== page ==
In Summary
  • If you are an Airtel subscriber, you can access Facebook content for free from your mobile phone by visiting Freebasics.

  • Free access to internet content, thus argument goes, is simply a way of enslaving poor subscribers in developing economies onto a pre-selected and restricted internet experience.

Many readers of this column may not know it, but there is free Internet access in Kenya. 

You did not know that because you belong to a class of privileged users who can afford to pay for Internet service, however expensive it may be.

There is another category of Kenyans who do not enjoy the privilege of being able to pay for their monthly Internet access.  

All the Telco operators in Kenya target this group by offering free Internet service to them in one form or another – with the hope that they will eventually migrate onto the fully paid-up Internet.

They do this by exempting certain Internet websites from running down your Internet bundles in what has come to be known as "zero-rated" services. 

Facebook, one of the world’s most popular content sites, has come to exemplify zero-rated services.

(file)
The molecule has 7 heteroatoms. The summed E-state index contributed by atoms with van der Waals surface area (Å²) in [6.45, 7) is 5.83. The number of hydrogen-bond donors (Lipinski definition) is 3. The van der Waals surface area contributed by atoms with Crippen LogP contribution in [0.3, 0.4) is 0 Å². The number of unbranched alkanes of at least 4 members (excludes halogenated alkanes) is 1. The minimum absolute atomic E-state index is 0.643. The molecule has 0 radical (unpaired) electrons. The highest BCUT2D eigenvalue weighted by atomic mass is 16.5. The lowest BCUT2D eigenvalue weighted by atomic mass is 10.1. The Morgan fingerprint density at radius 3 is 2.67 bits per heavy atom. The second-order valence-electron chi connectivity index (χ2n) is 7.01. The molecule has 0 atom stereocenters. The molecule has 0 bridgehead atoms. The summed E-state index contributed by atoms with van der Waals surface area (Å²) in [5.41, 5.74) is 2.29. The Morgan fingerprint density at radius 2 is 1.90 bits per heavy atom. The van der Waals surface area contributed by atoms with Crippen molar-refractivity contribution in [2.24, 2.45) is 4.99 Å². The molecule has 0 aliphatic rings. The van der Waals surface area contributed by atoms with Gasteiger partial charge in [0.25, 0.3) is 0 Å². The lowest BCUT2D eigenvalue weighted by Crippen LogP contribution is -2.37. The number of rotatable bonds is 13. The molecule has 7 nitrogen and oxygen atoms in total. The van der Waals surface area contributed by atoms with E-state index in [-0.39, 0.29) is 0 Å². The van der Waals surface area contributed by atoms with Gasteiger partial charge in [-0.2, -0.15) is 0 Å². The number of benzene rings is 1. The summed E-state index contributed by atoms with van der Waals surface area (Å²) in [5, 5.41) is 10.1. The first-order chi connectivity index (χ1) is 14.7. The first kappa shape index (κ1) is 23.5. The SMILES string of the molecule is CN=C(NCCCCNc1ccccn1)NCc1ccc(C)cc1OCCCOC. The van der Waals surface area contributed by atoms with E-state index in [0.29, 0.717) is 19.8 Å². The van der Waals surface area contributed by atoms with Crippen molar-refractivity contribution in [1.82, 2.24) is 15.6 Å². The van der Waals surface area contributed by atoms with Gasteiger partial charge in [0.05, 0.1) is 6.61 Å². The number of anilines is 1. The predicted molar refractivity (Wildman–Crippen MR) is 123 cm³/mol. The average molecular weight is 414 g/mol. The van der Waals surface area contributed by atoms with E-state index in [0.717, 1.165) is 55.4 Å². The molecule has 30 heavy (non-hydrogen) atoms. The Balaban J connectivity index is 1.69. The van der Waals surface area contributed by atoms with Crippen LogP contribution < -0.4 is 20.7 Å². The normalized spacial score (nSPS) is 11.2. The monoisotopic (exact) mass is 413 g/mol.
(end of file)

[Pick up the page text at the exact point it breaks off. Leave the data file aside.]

If you are an Airtel subscriber, you can access Facebook content for free from your mobile phone by visiting Free Basics. This site offers rudimentary elements of Facebook at no charge, bundled together with a couple of other pre-selected free websites.

Orange, Equitel and Safaricom also have similar promotions that allow subscribers to access certain Internet content for free or at highly discounted rates. 

Is free access to Internet a blessing or a curse? Well, there are very strong views for and against this free-content arrangement. Those against it believe that it should not be encouraged since it enables telecommunications operators and content providers to be gate-keepers on the Internet. 

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